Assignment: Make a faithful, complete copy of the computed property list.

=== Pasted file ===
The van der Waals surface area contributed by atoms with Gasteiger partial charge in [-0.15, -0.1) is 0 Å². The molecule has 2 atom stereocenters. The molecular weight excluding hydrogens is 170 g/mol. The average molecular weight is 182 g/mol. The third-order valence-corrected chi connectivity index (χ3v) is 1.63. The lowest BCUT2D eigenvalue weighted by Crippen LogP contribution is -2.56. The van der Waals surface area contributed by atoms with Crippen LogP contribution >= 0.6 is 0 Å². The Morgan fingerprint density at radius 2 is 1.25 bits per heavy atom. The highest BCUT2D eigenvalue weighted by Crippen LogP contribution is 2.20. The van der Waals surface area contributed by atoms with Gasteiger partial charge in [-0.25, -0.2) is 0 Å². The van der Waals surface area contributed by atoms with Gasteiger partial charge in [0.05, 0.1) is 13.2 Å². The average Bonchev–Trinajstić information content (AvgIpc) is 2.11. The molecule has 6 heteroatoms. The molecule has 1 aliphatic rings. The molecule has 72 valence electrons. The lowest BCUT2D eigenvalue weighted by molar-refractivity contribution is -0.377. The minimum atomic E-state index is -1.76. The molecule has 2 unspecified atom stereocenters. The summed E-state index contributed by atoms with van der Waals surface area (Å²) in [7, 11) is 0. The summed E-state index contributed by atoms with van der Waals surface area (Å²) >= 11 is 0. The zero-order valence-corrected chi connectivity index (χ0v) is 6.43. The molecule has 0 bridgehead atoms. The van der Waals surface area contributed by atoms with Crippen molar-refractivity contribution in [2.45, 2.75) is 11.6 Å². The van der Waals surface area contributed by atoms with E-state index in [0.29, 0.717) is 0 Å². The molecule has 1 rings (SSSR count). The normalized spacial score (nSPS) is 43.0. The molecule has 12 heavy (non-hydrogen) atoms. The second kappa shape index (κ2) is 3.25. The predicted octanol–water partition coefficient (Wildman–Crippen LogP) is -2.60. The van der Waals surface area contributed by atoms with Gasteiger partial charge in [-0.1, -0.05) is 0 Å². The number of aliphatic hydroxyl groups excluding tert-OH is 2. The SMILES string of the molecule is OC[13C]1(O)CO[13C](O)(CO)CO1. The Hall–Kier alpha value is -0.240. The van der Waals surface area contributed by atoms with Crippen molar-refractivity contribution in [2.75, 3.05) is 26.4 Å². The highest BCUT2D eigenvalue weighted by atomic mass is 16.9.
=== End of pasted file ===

The van der Waals surface area contributed by atoms with Gasteiger partial charge in [-0.15, -0.1) is 0 Å². The molecule has 2 atom stereocenters. The molecular weight excluding hydrogens is 170 g/mol. The average molecular weight is 182 g/mol. The third-order valence-corrected chi connectivity index (χ3v) is 1.63. The lowest BCUT2D eigenvalue weighted by Crippen LogP contribution is -2.56. The van der Waals surface area contributed by atoms with Crippen LogP contribution >= 0.6 is 0 Å². The Morgan fingerprint density at radius 2 is 1.25 bits per heavy atom. The highest BCUT2D eigenvalue weighted by Crippen LogP contribution is 2.20. The van der Waals surface area contributed by atoms with Gasteiger partial charge in [-0.25, -0.2) is 0 Å². The van der Waals surface area contributed by atoms with Gasteiger partial charge in [0.05, 0.1) is 13.2 Å². The average Bonchev–Trinajstić information content (AvgIpc) is 2.11. The molecule has 6 heteroatoms. The molecule has 1 aliphatic rings. The molecule has 72 valence electrons. The lowest BCUT2D eigenvalue weighted by molar-refractivity contribution is -0.377. The minimum atomic E-state index is -1.76. The molecule has 2 unspecified atom stereocenters. The summed E-state index contributed by atoms with van der Waals surface area (Å²) in [7, 11) is 0. The summed E-state index contributed by atoms with van der Waals surface area (Å²) >= 11 is 0. The zero-order valence-corrected chi connectivity index (χ0v) is 6.43. The molecule has 0 bridgehead atoms. The van der Waals surface area contributed by atoms with Crippen molar-refractivity contribution in [2.45, 2.75) is 11.6 Å². The van der Waals surface area contributed by atoms with E-state index in [0.29, 0.717) is 0 Å². The molecule has 1 rings (SSSR count). The normalized spacial score (nSPS) is 43.0. The molecule has 12 heavy (non-hydrogen) atoms. The second kappa shape index (κ2) is 3.25. The predicted octanol–water partition coefficient (Wildman–Crippen LogP) is -2.60. The van der Waals surface area contributed by atoms with Gasteiger partial charge in [-0.1, -0.05) is 0 Å². The number of aliphatic hydroxyl groups excluding tert-OH is 2. The SMILES string of the molecule is OC[13C]1(O)CO[13C](O)(CO)CO1. The Hall–Kier alpha value is -0.240. The van der Waals surface area contributed by atoms with Crippen molar-refractivity contribution in [2.75, 3.05) is 26.4 Å². The highest BCUT2D eigenvalue weighted by atomic mass is 16.9.